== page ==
The I Love the ’90s Tour kicked off Friday in South Carolina with a lineup boasting nostalgic acts like Vanilla Ice, Salt-n-Pepa, and Coolio. The bill also includes the R&B group Color Me Badd, who scored two No. 1 hit singles on the Billboard Hot 100 in 1991 with “I Adore Mi Amor” and “All 4 Love.” (Before those two songs dominated the charts, Color Me Badd’s “I Wanna Sex You Up” peaked at No. 2, denied the top spot by Paula Abdul’s summer smash “Rush Rush.”)
“People are just starving for some of that old sound,” singer Bryan Abrams tells EW in the days leading up to the tour’s kickoff. “I think they’re starving for some real, Auto-Tuneless music.”
EW connected with Abrams and his Color Me Badd cohort Mark Calderon to get the scoop about what fans can expect from the ’90s tour, impressing Janet Jackson’s producers, and why “I Wanna Sex You Up” isn’t as perfect a song as it sounds.
ENTERTAINMENT WEEKLY: What do you think fans can expect from the tour?
BRYAN ABRAMS: It feels like a family reunion, because some of these artists we’ve toured with before in the past. So we have a blast when we’re out there — it’s just like we were in high school again. What we’re most excited about, is to show people that we still got it. If anything, I think we’re a little better now than when we were younger because we’re not caught up in all the fun and games that we used to have on the road. It’s one big party between the fans and us.
We’ve noticed ’90s nostalgia is so big right now. Could either of you speak to why that may be?
MARK CALDERON: We started as an a cappella group, bringing that R&B ’50s sound, that Motown feel with up-to-date sounds, with hip-hop — hip-hop doo-wop, as we coined the phrase. It started a trend [of] adding the old sound with the new. It was just that whole new sound, man, it was a sound of that decade. That’s what people loved.
BA: Now, our sound has been in the past and in the closet long enough that people are missing that. All those people that were kids, they’re grownups now. They have kids and they want to share that old music with their kids, just like my parents introduced me to Aerosmith and the Commodores and Michael Jackson.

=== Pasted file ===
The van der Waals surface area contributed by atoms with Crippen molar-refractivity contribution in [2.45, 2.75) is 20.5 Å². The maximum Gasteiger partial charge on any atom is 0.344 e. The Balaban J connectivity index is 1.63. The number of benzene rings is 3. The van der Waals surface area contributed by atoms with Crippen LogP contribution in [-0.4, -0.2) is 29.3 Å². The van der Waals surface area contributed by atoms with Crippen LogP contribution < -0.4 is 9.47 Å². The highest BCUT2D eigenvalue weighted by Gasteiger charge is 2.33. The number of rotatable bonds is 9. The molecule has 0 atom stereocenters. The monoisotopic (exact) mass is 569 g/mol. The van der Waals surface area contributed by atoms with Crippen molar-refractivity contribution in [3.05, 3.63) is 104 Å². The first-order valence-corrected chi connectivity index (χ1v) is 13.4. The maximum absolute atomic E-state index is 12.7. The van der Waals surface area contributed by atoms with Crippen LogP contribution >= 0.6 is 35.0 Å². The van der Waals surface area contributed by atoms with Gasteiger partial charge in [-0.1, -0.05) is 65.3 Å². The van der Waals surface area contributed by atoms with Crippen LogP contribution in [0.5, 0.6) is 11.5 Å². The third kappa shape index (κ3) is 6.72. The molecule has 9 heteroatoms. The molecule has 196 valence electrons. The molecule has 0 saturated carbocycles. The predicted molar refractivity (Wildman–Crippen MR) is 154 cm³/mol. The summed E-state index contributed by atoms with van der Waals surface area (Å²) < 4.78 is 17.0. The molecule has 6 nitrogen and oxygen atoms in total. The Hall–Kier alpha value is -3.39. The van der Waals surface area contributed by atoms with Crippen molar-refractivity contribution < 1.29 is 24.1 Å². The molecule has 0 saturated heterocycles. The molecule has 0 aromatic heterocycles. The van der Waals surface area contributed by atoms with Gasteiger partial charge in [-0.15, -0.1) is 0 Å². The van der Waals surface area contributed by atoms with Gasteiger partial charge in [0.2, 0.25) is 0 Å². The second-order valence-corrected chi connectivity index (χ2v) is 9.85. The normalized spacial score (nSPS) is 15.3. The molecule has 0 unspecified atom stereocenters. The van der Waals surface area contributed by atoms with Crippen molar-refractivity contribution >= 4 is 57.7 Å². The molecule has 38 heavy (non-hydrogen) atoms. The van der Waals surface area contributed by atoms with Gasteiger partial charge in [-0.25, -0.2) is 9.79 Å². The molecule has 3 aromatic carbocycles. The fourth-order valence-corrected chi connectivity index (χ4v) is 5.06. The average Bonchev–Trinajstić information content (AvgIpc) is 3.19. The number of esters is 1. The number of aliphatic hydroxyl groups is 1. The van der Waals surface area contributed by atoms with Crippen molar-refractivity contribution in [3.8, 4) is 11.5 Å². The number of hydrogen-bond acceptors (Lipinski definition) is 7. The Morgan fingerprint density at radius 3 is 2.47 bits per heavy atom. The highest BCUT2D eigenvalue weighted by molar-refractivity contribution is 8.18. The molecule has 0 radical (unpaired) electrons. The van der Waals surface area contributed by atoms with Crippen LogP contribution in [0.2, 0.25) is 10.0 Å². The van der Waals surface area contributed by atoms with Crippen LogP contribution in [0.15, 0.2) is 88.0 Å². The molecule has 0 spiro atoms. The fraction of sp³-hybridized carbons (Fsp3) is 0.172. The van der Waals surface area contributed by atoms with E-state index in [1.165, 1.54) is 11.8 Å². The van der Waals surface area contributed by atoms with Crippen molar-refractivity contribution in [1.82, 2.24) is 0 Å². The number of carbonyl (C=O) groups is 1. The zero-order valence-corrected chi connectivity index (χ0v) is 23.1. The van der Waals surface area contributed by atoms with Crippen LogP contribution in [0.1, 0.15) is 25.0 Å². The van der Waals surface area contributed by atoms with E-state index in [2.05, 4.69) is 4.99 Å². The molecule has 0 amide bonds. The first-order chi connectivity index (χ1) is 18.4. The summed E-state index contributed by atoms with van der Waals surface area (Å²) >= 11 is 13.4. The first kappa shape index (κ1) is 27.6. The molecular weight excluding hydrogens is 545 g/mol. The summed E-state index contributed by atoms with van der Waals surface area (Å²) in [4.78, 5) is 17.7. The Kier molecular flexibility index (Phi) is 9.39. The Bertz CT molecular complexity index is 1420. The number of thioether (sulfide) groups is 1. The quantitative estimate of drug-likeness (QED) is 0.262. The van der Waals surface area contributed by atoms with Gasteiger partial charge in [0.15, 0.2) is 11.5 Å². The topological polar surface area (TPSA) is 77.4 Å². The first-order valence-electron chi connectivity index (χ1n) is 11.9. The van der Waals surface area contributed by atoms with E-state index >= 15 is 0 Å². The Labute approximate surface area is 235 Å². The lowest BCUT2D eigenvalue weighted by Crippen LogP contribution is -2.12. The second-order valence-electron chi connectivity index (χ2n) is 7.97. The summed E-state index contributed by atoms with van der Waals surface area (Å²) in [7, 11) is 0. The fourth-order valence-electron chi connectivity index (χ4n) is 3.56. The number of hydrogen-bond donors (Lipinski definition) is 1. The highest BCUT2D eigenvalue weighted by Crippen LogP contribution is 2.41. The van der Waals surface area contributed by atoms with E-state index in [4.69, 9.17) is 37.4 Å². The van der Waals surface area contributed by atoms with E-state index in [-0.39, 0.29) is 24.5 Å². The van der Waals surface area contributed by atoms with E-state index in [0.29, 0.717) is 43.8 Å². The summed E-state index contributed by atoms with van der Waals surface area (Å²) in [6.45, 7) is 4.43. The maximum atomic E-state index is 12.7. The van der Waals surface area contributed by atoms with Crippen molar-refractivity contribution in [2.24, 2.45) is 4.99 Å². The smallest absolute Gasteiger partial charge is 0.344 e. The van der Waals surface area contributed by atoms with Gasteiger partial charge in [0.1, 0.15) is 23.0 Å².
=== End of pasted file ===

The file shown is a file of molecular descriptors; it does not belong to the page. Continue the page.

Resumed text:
Could you tell me a little bit about the recording of “I Wanna Sex You Up”?
MC: We got with Dr. Freeze and listened to his songs and he played the instrumental for “Sex You Up.” It blew our minds because it was exactly who we were, that old-school sound. I know Bryan wasn’t too happy with his lead vocals. He was hoping he could rerecord it. We finally finished recording [and when] we got back to the apartment, we were told that that was the final take.
BA: I cried. I punched the wall. I did! I threw a fit. We hear it’s coming out and I’m like, “I didn’t get to recut my vocals!” I was pissed.
MC: But he cried all the way to the bank, so…
BA: I got over it real fast!
How about “I Adore Mi Amor”?
MC: We were in New York City trying to get a record deal. We had heard that in the Village there was going to be these ASCAP Music Awards. We weren’t invited, but we went there hoping to run into somebody. Sure enough, we run into Tony! Toni! Toné!
BA: We opened up for them in Oklahoma City years before that [in 1988]. When we bumped into them they hooked us up and got us in.
MC: [At the ASCAP Music Awards] we saw our heroes, [Grammy-winning producers] Jimmy Jam and Terry Lewis. We just walked up to them and started singing. We knew if we could get them interested in us, it would be all over, our dreams would come true. They loved our sound, but they looked at us and said “Man, you guys should go back wherever you come from and write a song that’s half English and half Spanish.”
BA: Because we’re all from different races.
MC: So we went back to Oklahoma City and got with our producer and we just started writing. “I Adore Mi Amor” was the song that got us our record deal — but we had no idea that it was going to be the song that it was. It was No. 1 simultaneously on R&B and pop, so that was great. “Sex You Up” and then “I Adore Mi Amor” behind it, I mean, come on, we couldn’t ask for more.